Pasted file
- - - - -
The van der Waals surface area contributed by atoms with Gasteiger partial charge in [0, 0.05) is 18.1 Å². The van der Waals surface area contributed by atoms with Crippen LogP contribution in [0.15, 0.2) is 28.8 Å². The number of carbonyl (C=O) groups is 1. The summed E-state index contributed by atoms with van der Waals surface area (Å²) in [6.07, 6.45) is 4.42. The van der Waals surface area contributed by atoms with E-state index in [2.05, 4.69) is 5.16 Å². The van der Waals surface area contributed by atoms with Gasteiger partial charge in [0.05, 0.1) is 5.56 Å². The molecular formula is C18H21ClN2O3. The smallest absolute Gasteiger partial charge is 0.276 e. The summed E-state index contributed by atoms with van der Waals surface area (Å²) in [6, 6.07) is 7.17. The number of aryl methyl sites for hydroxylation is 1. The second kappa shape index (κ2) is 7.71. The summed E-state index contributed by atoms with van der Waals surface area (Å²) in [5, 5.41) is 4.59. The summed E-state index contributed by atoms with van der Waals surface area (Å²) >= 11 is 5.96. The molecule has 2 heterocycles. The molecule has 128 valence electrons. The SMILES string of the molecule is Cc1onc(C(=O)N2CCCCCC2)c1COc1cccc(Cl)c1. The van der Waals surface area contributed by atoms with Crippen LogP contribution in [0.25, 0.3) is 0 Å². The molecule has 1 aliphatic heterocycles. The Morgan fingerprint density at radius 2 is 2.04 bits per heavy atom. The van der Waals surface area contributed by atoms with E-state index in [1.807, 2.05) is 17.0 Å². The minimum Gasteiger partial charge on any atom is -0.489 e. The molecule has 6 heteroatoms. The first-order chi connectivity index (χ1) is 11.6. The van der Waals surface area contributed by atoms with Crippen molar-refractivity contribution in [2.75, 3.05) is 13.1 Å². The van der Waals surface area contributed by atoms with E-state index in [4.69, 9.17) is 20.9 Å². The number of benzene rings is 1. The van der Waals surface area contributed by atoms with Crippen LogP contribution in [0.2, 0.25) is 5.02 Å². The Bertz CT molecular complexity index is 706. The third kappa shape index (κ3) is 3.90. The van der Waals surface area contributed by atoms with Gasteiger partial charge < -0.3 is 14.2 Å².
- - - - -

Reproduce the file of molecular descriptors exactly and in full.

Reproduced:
The van der Waals surface area contributed by atoms with Gasteiger partial charge in [0, 0.05) is 18.1 Å². The van der Waals surface area contributed by atoms with Crippen LogP contribution in [0.15, 0.2) is 28.8 Å². The number of carbonyl (C=O) groups is 1. The summed E-state index contributed by atoms with van der Waals surface area (Å²) in [6.07, 6.45) is 4.42. The van der Waals surface area contributed by atoms with E-state index in [2.05, 4.69) is 5.16 Å². The van der Waals surface area contributed by atoms with Gasteiger partial charge in [0.05, 0.1) is 5.56 Å². The molecular formula is C18H21ClN2O3. The smallest absolute Gasteiger partial charge is 0.276 e. The summed E-state index contributed by atoms with van der Waals surface area (Å²) in [6, 6.07) is 7.17. The number of aryl methyl sites for hydroxylation is 1. The second kappa shape index (κ2) is 7.71. The summed E-state index contributed by atoms with van der Waals surface area (Å²) in [5, 5.41) is 4.59. The summed E-state index contributed by atoms with van der Waals surface area (Å²) >= 11 is 5.96. The molecule has 2 heterocycles. The molecule has 128 valence electrons. The SMILES string of the molecule is Cc1onc(C(=O)N2CCCCCC2)c1COc1cccc(Cl)c1. The van der Waals surface area contributed by atoms with Crippen LogP contribution in [0.25, 0.3) is 0 Å². The molecule has 1 aliphatic heterocycles. The Morgan fingerprint density at radius 2 is 2.04 bits per heavy atom. The van der Waals surface area contributed by atoms with E-state index in [1.807, 2.05) is 17.0 Å². The minimum Gasteiger partial charge on any atom is -0.489 e. The molecule has 6 heteroatoms. The first-order chi connectivity index (χ1) is 11.6. The van der Waals surface area contributed by atoms with Crippen molar-refractivity contribution in [2.75, 3.05) is 13.1 Å². The van der Waals surface area contributed by atoms with E-state index in [4.69, 9.17) is 20.9 Å². The number of benzene rings is 1. The van der Waals surface area contributed by atoms with Crippen LogP contribution in [0.2, 0.25) is 5.02 Å². The Bertz CT molecular complexity index is 706. The third kappa shape index (κ3) is 3.90. The van der Waals surface area contributed by atoms with Gasteiger partial charge < -0.3 is 14.2 Å².